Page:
The DNA of human embryonic stem cells contains patterns of methylation that are distinct from those in other cells, scientists report in the September Genome Research. These findings may shed light on what mechanisms give embryonic stem cells their unique ability to self-renewal and become different cell types.The researchers also found that methylation patterns in embryonic stem cells differed significantly from those seen in cancer cells, suggesting that some similarities between the two types of cells might simply be "coincidental," said coauthor David Barker, vice president and Chief Scientific Officer at Illumina in San Diego, which develops tools to analyze genetic data (including the microarrays used in this study). This finding may help alleviate concerns that embryonic stem cells are prone to forming tumors, the authors note. "Despite the fact that embryonic stem cells can keep growing forever like cancer cells, our findings show they are definitely not...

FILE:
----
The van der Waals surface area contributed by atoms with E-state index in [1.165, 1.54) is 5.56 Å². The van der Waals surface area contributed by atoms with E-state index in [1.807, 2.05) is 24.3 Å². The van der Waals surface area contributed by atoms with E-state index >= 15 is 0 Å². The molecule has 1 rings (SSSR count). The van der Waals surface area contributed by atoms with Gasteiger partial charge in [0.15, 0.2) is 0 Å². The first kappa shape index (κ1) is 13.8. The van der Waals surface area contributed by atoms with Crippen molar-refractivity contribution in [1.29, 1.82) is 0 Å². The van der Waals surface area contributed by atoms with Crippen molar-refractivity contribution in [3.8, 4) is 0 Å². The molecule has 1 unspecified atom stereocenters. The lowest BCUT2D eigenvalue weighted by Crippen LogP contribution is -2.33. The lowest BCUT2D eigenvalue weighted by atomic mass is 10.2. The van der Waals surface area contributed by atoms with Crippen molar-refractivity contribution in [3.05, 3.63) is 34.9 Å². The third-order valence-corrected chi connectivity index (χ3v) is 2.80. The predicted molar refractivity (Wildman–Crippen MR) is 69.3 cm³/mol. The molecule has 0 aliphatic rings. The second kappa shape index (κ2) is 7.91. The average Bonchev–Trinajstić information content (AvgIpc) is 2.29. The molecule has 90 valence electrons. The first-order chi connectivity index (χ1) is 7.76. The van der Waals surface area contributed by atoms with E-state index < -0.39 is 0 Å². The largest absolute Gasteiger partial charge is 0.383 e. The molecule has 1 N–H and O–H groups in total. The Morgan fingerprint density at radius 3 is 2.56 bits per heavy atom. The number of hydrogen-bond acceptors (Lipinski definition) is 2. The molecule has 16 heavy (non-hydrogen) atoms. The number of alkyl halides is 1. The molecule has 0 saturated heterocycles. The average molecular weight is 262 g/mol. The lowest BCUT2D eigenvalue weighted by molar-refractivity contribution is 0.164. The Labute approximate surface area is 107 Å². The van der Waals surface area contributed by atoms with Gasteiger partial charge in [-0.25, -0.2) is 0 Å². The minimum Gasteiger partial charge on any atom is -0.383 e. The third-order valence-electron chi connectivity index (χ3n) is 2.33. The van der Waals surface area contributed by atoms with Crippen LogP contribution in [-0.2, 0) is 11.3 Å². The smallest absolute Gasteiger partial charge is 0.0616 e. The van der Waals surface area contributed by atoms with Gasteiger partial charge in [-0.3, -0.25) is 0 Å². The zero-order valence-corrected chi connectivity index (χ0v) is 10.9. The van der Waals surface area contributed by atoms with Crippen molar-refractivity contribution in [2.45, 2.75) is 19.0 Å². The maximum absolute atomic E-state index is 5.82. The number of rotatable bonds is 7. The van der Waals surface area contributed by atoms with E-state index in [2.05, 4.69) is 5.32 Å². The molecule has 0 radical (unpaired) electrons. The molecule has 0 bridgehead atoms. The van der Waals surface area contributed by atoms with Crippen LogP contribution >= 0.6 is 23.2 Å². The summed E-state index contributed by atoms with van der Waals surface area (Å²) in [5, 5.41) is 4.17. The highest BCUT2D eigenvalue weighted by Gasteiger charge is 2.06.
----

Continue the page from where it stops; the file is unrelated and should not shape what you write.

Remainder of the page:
The Scientisttherapeutic cloningJeanne Loringsomatic cell nuclear transferepigeneticsgenetic activityStephen BaylinThe ScientistAlexander OlekThe ScientistGuoping FanThe Scientistcchoi@the-scientist.comGenome Researchhttp://www.genome.org/The Scientisthttp://www.the-scientist.com/article/display/15592/http://www.illumina.com/company/management/about_team.ilmnThe Scientisthttp://www.the-scientist.com/article/display/14997/http://www.burnham.org/default.asp?contentID=241The Scientisthttp://www.the-scientist.com/2005/04/25/13/1/The Scientisthttp://www.the-scientist.com/article/display/14798/The Scientisthttp://www.the-scientist.com/article/display/13873/http://www.hopkinsmedicine.org/graduateprograms/cmm/baylin.htmlThe Scientisthttp://www.the-scientist.com/article/display/14127/http://www.neuroscience.ucla.edu/faculty-page.asp?key=1540
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